What, me worry?

To worry is like rocking in a rocking chair. 
It gives you something to do, but gets you nowhere. 
– Unknown
I’ve had an incredibly worrisome week, and I’m already a born worrier. Last Tuesday, when temperatures hit an uncomfortable 96 degrees here, our shakily defended fire-free status in SW Montana was shattered. One of two large fires in this area is pretty much in my backyard. What started as a general concern for the beautiful place I call home and the effects of the smoke turned into a more targeted one for the retreat we were holding this weekend. That then turned into a low-level panic/ongoing state of worry for my actual home, which is very close to the perimeter of the area closed off to fight this still-growing fire. 
Fires are like the weather here, things can change dramatically in one breath. And they are interrelated. The way the wind blows can change the fate of many when a fire is involved. I’ve spent many anxious moments in the last few days waiting for the latest fire update, watching the weather and smoke shift outside, and feeling powerless. The things I could control, I got to work on: informing our retreaters of the situation, assessing if we could still hold the retreat (we did, and it’s been wonderful), starting to organize what important items to take should we have to evacuate our home. And then, having to leave my home for 24 hours to teach yoga, before someone else could take over for me.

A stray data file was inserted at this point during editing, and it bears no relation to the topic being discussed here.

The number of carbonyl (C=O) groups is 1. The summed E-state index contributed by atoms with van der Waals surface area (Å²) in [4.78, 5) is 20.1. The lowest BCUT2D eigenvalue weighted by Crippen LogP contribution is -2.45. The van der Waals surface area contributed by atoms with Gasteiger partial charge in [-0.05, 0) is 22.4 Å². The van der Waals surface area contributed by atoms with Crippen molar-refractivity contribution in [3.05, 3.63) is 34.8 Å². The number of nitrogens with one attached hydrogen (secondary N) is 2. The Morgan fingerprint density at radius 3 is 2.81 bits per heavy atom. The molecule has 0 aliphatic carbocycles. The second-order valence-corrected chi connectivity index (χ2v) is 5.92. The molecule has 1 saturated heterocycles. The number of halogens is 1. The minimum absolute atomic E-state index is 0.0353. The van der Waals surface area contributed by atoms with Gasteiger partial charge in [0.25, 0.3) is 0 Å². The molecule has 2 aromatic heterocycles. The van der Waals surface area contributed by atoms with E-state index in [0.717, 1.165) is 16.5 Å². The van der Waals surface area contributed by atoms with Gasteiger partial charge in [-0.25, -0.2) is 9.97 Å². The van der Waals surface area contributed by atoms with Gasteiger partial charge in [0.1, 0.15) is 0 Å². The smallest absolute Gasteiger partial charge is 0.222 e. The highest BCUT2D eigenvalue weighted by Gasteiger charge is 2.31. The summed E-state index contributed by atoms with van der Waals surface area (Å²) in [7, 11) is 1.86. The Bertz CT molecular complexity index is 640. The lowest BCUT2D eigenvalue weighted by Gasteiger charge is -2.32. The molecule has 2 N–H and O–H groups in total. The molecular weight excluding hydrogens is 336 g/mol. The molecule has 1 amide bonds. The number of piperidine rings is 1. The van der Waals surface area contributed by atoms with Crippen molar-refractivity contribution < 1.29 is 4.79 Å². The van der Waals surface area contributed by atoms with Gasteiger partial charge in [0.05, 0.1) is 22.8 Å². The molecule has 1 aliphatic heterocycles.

You would think that a time like this would be when I should call on yoga most. Ironically, it’s times like these that yoga is the last thing on my mind, and quite frankly I’d rather smoke a cigarette (just for the record, I don’t smoke). But for the first part of this weekend’s retreat, I had no choice – I had to dig deep for a calmer state so that I could be a yoga teacher. I could not keep up with the freaking out. And for more than the thousandth time, yoga did not let me down. For more than the thousandth time, yoga helped me get my shit together, and directed my energy into a more positive outlet than worrying.
The clear Big Sky seemed far away from the danger threatening my home (geographically, it’s not). The energy of the group assembled before me on their mats, lovely ladies who had journeyed far to come and experience the beauty of Montana, took the edge off for me. Inhale. Exhale. Repeat. I can do this. 
Today I will practice. Today, I will use my “worry beads”, working with a mala to direct my ungrounded energy and overflowing worry. Inhale. Exhale. Repeat. I can do this. 
For more than the thousandth time, I wonder where I’d be without yoga. 
Pictured above: the Millie fire, August 30, 2012. Photo of me with mala beads by Larry Stanley